Not even rules can stop long-hitting Daly in PGA 3-under 69 good for 3-stroke lead

August 11, 1991|By Jaime Diaz | Jaime Diaz,New York Times News Service

CARMEL, Ind. -- John Daly turned the theme of the 73rd PGA Championship into the making of a folk hero yesterday by continuing to hit some of the longest drives ever seen in competition while building a three-shot lead going into the final round.

The 25-year-old tour rookie showed no letup in his assault on the Crooked Stick Golf Club course by shooting a 3-under-par 69 for a 54-hole total of 11-under-par 205.

It was three better than tour veterans Kenny Knox and Craig Stadler, and four ahead of Bruce Lietzke. Five shots back are Bob Gilder, Andrew Magee and Nick Faldo. Gilder had the day's low round of 67.

"I just pray to God I can go one more day," said Daly. "If I can have one more day like this, I think I can bring this thing home."

Daly's lead was very nearly reduced to one shot after PGA of America officials reviewed the contention of television viewers that the player's caddie had committed a rules infraction on the 11th hole.

As Daly was lining up a 35-foot eagle putt on that hole, the caddie, Jeff Medlen, touched an area about a foot away from the cup with the bottom of the flagstick he was holding. According to the Rules of Golf, the line of a putt cannot be indicated by touching the green with any object.

As it turned out, Daly's eagle putt just missed the hole and he ended up with a birdie.

After Daly finished his round, officials whisked him away into a television truck, where he was asked what line he was using on the putt. Daly told officials he was aiming to the left of the cup, where in fact he started his putt.

Medlen had touched the green about a foot to the right of the cup. Officials ruled there was no infraction, saving Daly two strokes.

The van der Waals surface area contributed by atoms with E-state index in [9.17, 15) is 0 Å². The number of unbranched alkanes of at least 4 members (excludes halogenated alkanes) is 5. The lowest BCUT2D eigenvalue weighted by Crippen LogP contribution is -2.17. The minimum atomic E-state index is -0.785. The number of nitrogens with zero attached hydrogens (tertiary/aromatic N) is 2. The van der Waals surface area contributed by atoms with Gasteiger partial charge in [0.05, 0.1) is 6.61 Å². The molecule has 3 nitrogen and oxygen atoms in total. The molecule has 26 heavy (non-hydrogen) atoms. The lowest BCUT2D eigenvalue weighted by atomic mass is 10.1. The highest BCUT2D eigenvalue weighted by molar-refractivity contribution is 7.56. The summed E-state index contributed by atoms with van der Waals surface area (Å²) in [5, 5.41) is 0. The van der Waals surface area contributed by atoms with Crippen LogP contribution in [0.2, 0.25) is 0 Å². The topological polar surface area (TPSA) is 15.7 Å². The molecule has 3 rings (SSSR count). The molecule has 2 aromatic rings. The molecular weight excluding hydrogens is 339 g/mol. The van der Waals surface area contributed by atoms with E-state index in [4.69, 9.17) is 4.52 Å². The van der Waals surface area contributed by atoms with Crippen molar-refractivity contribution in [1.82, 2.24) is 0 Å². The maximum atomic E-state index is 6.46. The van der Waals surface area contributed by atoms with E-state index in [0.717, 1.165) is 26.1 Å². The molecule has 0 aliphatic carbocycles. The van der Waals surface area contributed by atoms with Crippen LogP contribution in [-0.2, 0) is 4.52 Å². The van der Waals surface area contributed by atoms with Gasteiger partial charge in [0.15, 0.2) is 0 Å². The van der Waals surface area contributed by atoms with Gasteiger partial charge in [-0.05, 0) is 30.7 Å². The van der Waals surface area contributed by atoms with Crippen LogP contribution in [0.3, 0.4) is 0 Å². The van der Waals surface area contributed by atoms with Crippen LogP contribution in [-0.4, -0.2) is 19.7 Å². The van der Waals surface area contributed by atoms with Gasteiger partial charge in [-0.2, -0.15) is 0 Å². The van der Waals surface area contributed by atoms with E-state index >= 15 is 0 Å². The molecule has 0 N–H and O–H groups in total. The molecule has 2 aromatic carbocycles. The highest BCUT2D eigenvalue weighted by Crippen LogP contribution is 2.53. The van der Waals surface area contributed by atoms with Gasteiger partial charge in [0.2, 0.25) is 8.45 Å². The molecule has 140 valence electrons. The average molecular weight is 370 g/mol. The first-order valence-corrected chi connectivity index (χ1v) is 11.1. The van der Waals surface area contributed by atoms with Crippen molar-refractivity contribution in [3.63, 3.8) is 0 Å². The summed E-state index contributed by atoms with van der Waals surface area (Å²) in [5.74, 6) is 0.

"It was a shock, but everything is OK now," said Daly.

Daly's round itself was an exhibition of strength that produced a crescendo of cheers from the estimated 25,000 spectators.

The 5-foot-11, 190-pound native of Arkansas kept producing drives of more than 300 yards, and iron shots that seemed to stay suspended in the air before landing.

The big question is whether Daly's big swing, which can tend toward wildness, and his composure, which in the past has sometimes lost out to anger, can hold up in the pressure of leading during the final day of a major championship.

He will be playing in the final twosome with Knox, who has won three tournaments in nine years on the tour. The relatively short-hitting Knox knows Daly will be out-driving him by as much as 60 yards or even more, but he also considers himself, along with most of his peers, one of the best putters and short-game specialists in the game.

"Hopefully, I'll frustrate the person I'm playing with with my putter," said Knox. "If I can hit about 14 greens in regulation tomorrow, I think I'll do pretty good."

By the rules

The text of PGA Rule 8-2b, which almost cost PGA Championship leader John Daly a two-stroke penalty yesterday:

"When the player's ball is on the putting green, the player, his partner or either of their caddies may, before but not during the stroke, point out a line for putting, but in so doing the putting green shall not be touched. No mark shall be placed anywhere to indicate a line for putting.

"Penalty for breach of rule: Match play -- Loss of hole; Stroke play -- Two strokes."

Baltimore Sun Articles
Please note the green-lined linked article text has been applied commercially without any involvement from our newsroom editors, reporters or any other editorial staff.